We are doing this in reverse order age wise, but we are so much better prepared for a child emotionally, financially and in every other way. We definitely have more time and patience than we would have had in our 20's or 30's. Our priorities are different now and we want to share our lives with a little girl we can nurture and love. Our adopting this little girl may not change the world, but it will change our three lives. Our holidays and trips together will take on new meaning, when viewed through her eyes. We're looking forward to hugs, reading, playing, cooking, swinging on the porch swing and laughing with her.

Furthermore, I am also reminded by Marcia Norwood that we are simply following in the footsteps of an older couple who brought international adoption to our doorsteps: Our social worker, Margaret McCorkendale allowed me to borrow her copy of, The Seed From The East, by Mrs. Harry Holt. I cried out loud as I read the beautiful story of how God worked in the hearts of an Oregon farmer, his wife and six children to cause them to open their home to eight orphans who had been abandoned by their Korean mothers and American fathers. Both Harry and Bertha Holt were over 50 years old...and it took an act of congress to make their adoptions possible. Imagine! At their age!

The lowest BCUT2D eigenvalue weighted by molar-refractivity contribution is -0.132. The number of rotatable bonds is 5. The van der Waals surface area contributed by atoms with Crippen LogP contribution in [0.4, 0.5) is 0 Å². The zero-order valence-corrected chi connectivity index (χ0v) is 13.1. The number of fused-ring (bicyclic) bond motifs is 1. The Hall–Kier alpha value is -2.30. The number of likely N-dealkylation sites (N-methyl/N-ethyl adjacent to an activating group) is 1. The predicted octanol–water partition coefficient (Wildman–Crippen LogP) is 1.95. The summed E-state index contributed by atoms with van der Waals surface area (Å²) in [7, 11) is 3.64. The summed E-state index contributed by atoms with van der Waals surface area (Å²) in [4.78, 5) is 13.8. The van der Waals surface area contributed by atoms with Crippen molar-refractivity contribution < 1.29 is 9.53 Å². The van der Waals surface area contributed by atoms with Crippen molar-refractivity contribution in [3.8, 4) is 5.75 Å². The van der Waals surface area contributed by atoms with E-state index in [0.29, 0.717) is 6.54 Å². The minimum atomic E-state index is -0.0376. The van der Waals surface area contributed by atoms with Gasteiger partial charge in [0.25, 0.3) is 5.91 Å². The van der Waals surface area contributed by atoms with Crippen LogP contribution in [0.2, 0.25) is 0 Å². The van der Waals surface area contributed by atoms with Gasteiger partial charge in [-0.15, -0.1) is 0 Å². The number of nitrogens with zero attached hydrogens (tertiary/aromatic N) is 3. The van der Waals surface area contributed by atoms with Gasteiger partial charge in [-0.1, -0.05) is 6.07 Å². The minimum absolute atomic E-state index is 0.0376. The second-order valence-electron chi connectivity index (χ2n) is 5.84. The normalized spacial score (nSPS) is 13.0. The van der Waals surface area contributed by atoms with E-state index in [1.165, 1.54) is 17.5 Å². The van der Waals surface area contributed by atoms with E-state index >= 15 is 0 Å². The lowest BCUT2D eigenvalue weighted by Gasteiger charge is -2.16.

After four years of parenting this second time around, I still have a difficult time describing the joy and satisfaction in life I have received through the gift of my daughters. The process of sharing a life with a child chosen for you from half way around the world can stagger your mental regimen. While I have yet to be identified as the grandfather to my children, I have been given that gratuitous cheer for saving my precious daughters from life in the orphanages. I immediately set the record straight by acknowledging the true humanitarian effort that has taken place. I am not a hero... it is my daughters who have saved me from untold years of "normal" retirement punctuated by endless board games and countless reruns of Jeopardy and Gilligan's Island!

As a single woman, who previously defined herself through a working career, Sharon Kaufman began to question her sanity when the call to parenthood beckoned from within. She recalls a conversation she had with a friend: "I asked, 'Am I losing my mind thinking I can be a parent at my age?' 'No,' my longtime friend replied, 'I think you have finally found it!'"